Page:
Lagos — President Muhammadu Buhari has cancelled the lucrative but controversial Secure Anchorage Area (SAA) contract handled by Ocean Marine Solutions Limited (OMSL) after agreeing with long-standing security concerns expressed about the deal by senior administration officials.
The contract, in which OMSL in partnership with the Nigerian Navy, has been providing security services to foreign ships calling at the Apapa and Tin Can Island Ports in Lagos at $2,000 per day at a designated area in the water called the Secured Anchorage Area, became controversial when the Minister of Transportation, Hon. Rotimi Amaechi, in February last year announced its cancellation.
The ownership of the company had also become a subject of controversy between two business moguls, Captain Hosa Okunbor and Dr. Tunde Ayeni, last week with the latter alleging a grand design by the former to edge him out of the company.
While Ayeni had dragged Okunbo to the Economic and Financial Crimes Commission (EFCC) for alleged mismanagement, stealing and diversion of funds from OMSL, Okunbo in a press statement said Ayeni was no longer a part of either OMSL or its associated companies as he resigned since in 2018 after selling all his shares.
Ayeni among other sundry allegations had also accused Okunbor of using a whopping $18 million to peddle influence at the National Assembly and the presidency to ensure that the company continues to operate the contract despite the fact that OMSL had made over $70 million in the last 18 months without remitting any money to the federal government.
In the face of the public spat by the two businessmen, the President succumbed to pressure from senior administration officials to cancel the contract.
“The president has directed the Navy to cancel the contract and return the security of the ports back to the Nigerian Maritime Administration and Safety Agency (NIMASA),” a source said.
The EFCC might also begin a probe into Ayeni’s allegation of influence peddling by Okunbor.
OMSL’s troubles started last February when Amaechi initially cancelled the contract describing it as illegal.
He told newsmen at a press conference in Lagos that the job specified in the contract was clearly for the government and not a private company.
“I took that decision (to terminate the contract) because there is nowhere in the world where private individuals are tasked with protecting or securing a nation. It shows that there is a failure in governance and as Minister of Transportation, if I allowed that to continue it means that I have also failed.”
He added: “The payment to a private company to secure anchorage area should have stopped. I have told the Managing Director of Nigerian Ports Authority (NPA) to write to all those involved. The moment you continue to pay for such services, you’re going against the laws of the land.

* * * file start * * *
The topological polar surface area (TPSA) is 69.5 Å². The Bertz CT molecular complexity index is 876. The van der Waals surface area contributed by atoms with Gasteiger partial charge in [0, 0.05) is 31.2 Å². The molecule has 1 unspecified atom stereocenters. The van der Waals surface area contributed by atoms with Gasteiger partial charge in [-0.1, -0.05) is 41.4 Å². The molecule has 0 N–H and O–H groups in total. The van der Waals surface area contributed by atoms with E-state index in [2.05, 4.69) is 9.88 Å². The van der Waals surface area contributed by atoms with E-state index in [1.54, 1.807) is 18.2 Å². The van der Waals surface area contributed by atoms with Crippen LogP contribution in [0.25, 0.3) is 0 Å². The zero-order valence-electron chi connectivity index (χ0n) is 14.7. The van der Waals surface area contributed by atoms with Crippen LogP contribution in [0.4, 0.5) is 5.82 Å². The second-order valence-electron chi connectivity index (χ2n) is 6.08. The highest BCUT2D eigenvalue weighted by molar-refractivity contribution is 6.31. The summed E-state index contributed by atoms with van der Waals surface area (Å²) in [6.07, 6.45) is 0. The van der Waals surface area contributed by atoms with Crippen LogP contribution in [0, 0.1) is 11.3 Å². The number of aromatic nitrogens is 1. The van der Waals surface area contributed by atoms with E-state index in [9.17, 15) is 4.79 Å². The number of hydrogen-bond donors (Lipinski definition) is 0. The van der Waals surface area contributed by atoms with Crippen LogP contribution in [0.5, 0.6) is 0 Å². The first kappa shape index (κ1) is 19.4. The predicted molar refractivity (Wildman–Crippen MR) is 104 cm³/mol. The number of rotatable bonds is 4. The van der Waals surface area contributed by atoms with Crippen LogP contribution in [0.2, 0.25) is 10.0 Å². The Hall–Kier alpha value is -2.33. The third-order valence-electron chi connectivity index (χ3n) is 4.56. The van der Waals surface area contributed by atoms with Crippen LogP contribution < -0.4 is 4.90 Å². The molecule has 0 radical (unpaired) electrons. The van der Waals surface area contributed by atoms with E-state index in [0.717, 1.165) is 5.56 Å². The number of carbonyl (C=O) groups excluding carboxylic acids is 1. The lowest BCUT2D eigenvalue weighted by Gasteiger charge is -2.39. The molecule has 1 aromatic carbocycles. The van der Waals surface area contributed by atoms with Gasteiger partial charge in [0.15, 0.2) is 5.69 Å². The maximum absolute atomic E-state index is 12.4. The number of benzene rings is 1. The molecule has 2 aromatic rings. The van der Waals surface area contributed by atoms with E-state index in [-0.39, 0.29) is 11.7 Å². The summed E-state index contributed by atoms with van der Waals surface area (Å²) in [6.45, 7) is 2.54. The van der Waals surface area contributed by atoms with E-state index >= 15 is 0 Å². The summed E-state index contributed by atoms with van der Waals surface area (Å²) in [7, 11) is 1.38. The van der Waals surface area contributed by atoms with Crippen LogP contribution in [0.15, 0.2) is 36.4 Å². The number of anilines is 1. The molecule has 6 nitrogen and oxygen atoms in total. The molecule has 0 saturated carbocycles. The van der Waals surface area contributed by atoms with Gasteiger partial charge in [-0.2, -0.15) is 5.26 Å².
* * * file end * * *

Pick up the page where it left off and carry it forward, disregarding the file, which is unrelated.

“What we are saying is that government must protect both persons and investments. You can’t impeach a governor for not providing social amenities but you can impeach a governor who cannot provide security of lives and property. This goes to show the crucial place of security.
“Recall that we secured an approval from the Federal Executive Council to introduce a maritime security architecture, which is coming to fruition. We engaged the Homeland Security International (HLSI), who is only to provide training and equipment, while the Nigerian Navy would lead the Police, Nigerian Army and Department of State Services, among others that would run the equipment.”
The minister expressed concerns on the rise in maritime security, adding that a meeting attended by all heads of agencies was to discuss the maritime security architecture known as the Deep Blue Project.
The then Director-General of the Nigerian Maritime Administration and Safety Agency (NIMASA), Dr. Dakuku Peterside, had during the conference, given a breakdown of the assets being installed under the Deep Blue Project.
According to him, a good number of the assets had arrived in the country, including six interceptor boats and a special mission vessel, with the second one expected to come in before the end of February last year.
Peterside disclosed that the first special mission aircraft will be in the country before the end of the first quarter of the year, while six armoured aircraft were already in the country, and the first unmanned aerial vehicle would come in before the end of February.
Dakuku stated: “We expect the first helicopter in the first quarter of this year. Almost all the communication gadgets are in the country as well as the Personal Protective Gear (PPG). The C4i centre is fully operational in Kirikiri, the NIMASA Research Centre. Those are the assets we have on the ground. However, between now and June this year, over 80 per cent of the assets would be in the country and they would be manned by the Nigerian military.”
He said that the training aspect of the project had since commenced in phases, adding that the first set of training for C4i operators and intelligence officers had been concluded, while basic infantry training for soldiers who would fight on land around the littoral areas has also been concluded and the soldiers awaiting deployment.